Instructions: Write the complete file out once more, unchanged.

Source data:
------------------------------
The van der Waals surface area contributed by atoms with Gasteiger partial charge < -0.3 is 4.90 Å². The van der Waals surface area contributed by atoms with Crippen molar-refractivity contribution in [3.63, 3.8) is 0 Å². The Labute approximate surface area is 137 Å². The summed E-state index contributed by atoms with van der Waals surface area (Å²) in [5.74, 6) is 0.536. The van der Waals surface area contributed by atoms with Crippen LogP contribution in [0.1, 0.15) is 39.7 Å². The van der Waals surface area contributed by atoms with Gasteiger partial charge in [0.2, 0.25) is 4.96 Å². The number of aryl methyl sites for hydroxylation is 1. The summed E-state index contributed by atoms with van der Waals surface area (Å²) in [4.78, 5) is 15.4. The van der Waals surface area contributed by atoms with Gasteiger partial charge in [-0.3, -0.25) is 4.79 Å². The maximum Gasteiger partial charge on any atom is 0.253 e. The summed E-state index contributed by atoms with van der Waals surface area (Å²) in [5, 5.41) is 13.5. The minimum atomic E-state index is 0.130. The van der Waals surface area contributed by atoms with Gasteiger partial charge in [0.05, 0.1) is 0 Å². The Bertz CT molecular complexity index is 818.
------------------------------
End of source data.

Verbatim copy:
The van der Waals surface area contributed by atoms with Gasteiger partial charge < -0.3 is 4.90 Å². The van der Waals surface area contributed by atoms with Crippen molar-refractivity contribution in [3.63, 3.8) is 0 Å². The Labute approximate surface area is 137 Å². The summed E-state index contributed by atoms with van der Waals surface area (Å²) in [5.74, 6) is 0.536. The van der Waals surface area contributed by atoms with Crippen LogP contribution in [0.1, 0.15) is 39.7 Å². The van der Waals surface area contributed by atoms with Gasteiger partial charge in [0.2, 0.25) is 4.96 Å². The number of aryl methyl sites for hydroxylation is 1. The summed E-state index contributed by atoms with van der Waals surface area (Å²) in [4.78, 5) is 15.4. The van der Waals surface area contributed by atoms with Gasteiger partial charge in [-0.3, -0.25) is 4.79 Å². The maximum Gasteiger partial charge on any atom is 0.253 e. The summed E-state index contributed by atoms with van der Waals surface area (Å²) in [5, 5.41) is 13.5. The minimum atomic E-state index is 0.130. The van der Waals surface area contributed by atoms with Gasteiger partial charge in [0.05, 0.1) is 0 Å². The Bertz CT molecular complexity index is 818.